Wednesday, May 5, 2010

a few more pieces of our trip

When you board the ferry that goes from the Jersey shore to Ellis Island and the Statue of Liberty, you are right next to the original docks where the ships brought immigrants:

A photo in the museum shows a boat filled with immigrants coming over the very same dock. My great-grandfather, whose Sicilian name was Giacinto Mazzola, must have walked over this very dock when he came to America alone at age 11. Wow.

His name is inscribed on the wall of registered Ellis Island immigrants and his progeny is spread throughout the southeastern U.S. from New York to Alabama.

The Ellis Island museum is filled with interesting history, statistical displays and artistic tributes such as this one:

which gradually changed

from the faces of many cultures

into an



But the old photos were what made the museum extraordinary.
I could have stayed and studied them all day: their clothes, their shoes, their luggage, their postures, their expressions, their eyes. What a journey that must have been.

It was eerily sobering the way the above photo of the children's faces reflected in the glass casing for these handmade shoes, found in abandoned luggage, probably of a child who did not survive the journey.
Or who was sick upon arrival and outgrew them while getting well in the Ellis Island infirmary.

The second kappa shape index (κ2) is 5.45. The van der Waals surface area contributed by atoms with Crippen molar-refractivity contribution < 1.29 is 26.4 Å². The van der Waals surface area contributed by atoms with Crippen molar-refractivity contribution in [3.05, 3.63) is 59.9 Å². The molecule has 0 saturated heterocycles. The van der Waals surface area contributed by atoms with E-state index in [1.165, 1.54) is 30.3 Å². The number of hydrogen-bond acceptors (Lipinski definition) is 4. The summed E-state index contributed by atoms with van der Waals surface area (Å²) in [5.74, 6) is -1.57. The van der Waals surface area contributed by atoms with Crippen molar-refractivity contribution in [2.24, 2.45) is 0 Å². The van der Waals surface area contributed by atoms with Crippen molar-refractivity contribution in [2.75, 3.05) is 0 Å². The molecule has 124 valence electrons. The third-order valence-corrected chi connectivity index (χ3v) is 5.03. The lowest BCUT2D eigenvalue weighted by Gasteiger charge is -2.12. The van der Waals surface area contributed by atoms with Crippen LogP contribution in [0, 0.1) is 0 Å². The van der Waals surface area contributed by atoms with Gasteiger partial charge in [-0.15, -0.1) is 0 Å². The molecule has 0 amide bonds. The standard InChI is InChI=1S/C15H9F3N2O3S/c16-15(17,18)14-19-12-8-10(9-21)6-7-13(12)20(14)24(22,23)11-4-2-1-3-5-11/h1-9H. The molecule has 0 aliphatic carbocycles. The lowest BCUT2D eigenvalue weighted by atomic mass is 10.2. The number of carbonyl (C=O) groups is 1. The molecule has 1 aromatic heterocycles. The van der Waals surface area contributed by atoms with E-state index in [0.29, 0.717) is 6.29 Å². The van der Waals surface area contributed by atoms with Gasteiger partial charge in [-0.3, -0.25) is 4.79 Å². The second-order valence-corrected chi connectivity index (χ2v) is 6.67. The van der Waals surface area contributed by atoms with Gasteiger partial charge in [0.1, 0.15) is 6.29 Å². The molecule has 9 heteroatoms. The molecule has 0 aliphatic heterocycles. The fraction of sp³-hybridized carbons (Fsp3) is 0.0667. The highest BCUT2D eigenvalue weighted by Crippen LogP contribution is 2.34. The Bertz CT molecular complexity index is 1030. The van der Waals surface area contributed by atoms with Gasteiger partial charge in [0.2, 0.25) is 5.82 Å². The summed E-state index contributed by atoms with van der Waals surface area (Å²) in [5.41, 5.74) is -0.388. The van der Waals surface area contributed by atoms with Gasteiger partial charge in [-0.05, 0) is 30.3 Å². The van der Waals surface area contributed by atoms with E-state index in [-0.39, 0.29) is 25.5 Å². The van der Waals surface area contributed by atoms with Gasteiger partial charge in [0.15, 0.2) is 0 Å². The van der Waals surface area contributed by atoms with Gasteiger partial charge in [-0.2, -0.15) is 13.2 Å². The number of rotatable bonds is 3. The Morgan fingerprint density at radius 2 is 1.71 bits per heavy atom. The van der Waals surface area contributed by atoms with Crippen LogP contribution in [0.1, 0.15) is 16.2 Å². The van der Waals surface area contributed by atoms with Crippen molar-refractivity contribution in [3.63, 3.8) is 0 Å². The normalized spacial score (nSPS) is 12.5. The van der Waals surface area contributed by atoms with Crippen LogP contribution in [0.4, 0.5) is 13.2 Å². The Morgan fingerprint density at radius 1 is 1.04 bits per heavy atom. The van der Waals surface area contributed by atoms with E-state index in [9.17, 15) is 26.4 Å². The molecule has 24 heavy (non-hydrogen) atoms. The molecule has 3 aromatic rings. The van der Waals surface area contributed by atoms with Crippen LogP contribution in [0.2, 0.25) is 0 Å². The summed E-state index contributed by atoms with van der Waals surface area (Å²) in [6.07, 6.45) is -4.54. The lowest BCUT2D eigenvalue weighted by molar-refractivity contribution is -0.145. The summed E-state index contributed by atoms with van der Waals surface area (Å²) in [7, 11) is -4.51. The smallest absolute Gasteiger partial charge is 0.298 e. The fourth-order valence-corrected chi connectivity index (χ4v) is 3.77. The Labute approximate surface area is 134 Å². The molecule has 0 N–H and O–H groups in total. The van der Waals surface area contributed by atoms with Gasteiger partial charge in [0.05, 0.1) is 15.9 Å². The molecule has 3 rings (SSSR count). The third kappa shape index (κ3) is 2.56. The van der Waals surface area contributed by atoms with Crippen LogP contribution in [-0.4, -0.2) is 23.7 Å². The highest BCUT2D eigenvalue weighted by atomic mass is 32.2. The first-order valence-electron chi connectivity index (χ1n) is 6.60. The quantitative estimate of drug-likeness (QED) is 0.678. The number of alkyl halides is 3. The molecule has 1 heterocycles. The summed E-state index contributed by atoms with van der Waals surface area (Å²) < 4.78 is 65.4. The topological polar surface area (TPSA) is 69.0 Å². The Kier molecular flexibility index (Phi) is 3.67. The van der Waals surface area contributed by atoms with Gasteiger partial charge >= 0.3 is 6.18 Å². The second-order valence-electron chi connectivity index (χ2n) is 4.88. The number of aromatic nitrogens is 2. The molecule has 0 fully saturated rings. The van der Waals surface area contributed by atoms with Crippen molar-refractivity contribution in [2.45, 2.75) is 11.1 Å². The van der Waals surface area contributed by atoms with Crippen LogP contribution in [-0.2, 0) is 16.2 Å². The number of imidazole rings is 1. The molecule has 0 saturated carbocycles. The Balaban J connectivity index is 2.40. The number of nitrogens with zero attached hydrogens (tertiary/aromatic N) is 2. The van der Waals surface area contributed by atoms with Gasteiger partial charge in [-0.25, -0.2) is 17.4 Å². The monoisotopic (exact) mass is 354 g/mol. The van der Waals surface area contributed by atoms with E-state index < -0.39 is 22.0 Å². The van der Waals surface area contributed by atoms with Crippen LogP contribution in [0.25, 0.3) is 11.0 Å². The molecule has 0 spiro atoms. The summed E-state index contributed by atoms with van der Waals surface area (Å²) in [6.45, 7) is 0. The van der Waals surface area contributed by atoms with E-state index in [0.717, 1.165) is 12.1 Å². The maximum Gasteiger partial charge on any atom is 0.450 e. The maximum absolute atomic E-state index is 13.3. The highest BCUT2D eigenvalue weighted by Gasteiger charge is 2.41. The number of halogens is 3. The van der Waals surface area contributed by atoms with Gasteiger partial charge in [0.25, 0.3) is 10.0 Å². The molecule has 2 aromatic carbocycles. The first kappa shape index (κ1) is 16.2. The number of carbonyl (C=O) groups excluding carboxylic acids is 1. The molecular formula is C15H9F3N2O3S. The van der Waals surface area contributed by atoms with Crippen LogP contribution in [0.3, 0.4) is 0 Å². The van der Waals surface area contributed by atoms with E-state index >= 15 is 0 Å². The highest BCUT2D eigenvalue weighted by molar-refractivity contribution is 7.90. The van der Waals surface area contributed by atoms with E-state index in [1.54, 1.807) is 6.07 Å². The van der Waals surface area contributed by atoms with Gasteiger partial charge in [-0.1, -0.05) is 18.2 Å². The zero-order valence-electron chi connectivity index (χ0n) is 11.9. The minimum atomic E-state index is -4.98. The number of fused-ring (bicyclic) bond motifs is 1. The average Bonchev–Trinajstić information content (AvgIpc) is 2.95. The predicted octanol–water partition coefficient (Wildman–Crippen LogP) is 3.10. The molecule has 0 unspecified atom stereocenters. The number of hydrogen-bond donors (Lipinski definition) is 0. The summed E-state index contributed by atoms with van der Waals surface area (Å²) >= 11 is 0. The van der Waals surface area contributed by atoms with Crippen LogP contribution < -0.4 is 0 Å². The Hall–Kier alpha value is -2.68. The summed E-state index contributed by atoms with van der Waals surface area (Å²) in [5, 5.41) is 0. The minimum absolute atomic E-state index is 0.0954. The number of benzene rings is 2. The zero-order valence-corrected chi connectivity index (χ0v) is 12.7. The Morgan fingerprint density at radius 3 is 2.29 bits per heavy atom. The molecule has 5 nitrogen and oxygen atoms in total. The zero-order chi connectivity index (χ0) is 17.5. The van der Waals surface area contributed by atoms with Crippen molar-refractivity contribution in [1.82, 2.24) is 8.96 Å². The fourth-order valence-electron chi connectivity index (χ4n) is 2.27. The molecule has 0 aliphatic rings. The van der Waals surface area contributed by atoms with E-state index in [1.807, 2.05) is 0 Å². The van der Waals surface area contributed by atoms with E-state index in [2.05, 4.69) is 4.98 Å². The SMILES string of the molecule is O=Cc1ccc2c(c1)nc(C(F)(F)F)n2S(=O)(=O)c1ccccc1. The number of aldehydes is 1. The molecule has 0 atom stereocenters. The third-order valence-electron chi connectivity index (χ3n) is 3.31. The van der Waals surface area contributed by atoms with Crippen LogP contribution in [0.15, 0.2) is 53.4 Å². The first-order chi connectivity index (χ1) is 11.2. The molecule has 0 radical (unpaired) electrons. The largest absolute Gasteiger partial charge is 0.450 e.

Or maybe just of a family who, in the chaos, could not locate all of their luggage and simply moved on to their new life without it.

It was a clear, sunny,

windy day.

Perfect for viewing the lovely Lady of New York.

Note the size of the people milling about at the bottom. The fame and glory of this statue is far from overrated.

And Spring was budding at the Statue of Liberty.
Apart from sight-seeing,
The whole reason for our visit was to see family and celebrate my great aunt and uncle's 50th wedding anniversary.

I wish we could see this side of the family more often.
There were so many riveting stories told,
some naps taken,

And cousins re-met.
When you only see your cousins every 10 years, you have to re-meet them. I wish it weren't so.
There should be a law against families being spread so far apart :)
And we should try harder to save for a "Flying-to-See-Family" fund. I'm already turning over ideas for a "Meet-in-the-middle" reunion.


  1. What a cool trip. I know what you mean-- we used to all live about 300 miles each way apart, and would meet in the middle-- at our grandparent's farm, or at some cabins on a lake-- a few times a year. Now we're more liek 1300 miles apart and are having a big, week-long reunion visit in Montreat this August for the first time in years and years. I can't wait!

  2. I love the pics from your trip! I could just hear "husband" conversing in the one with your family. Hope you both are doing well...loving SC still. BTW we WILL be in Jax for Memorial Day...hope to see you then!

  3. Yes, it's sad that families are so often far apart! But the get-togethers are wonderful!

    I love your trip photos. The ones of the immigrants are fascinating. I always wonder what they were thinking, what they left behind, what did they expect to find, and how many of them actually found it?

  4. Wow - looks like you covered a lot of ground in NY! I love Lady Liberty - great pics & I like the flag/photo display too. Enjoyed seeing the city thru' your lens!


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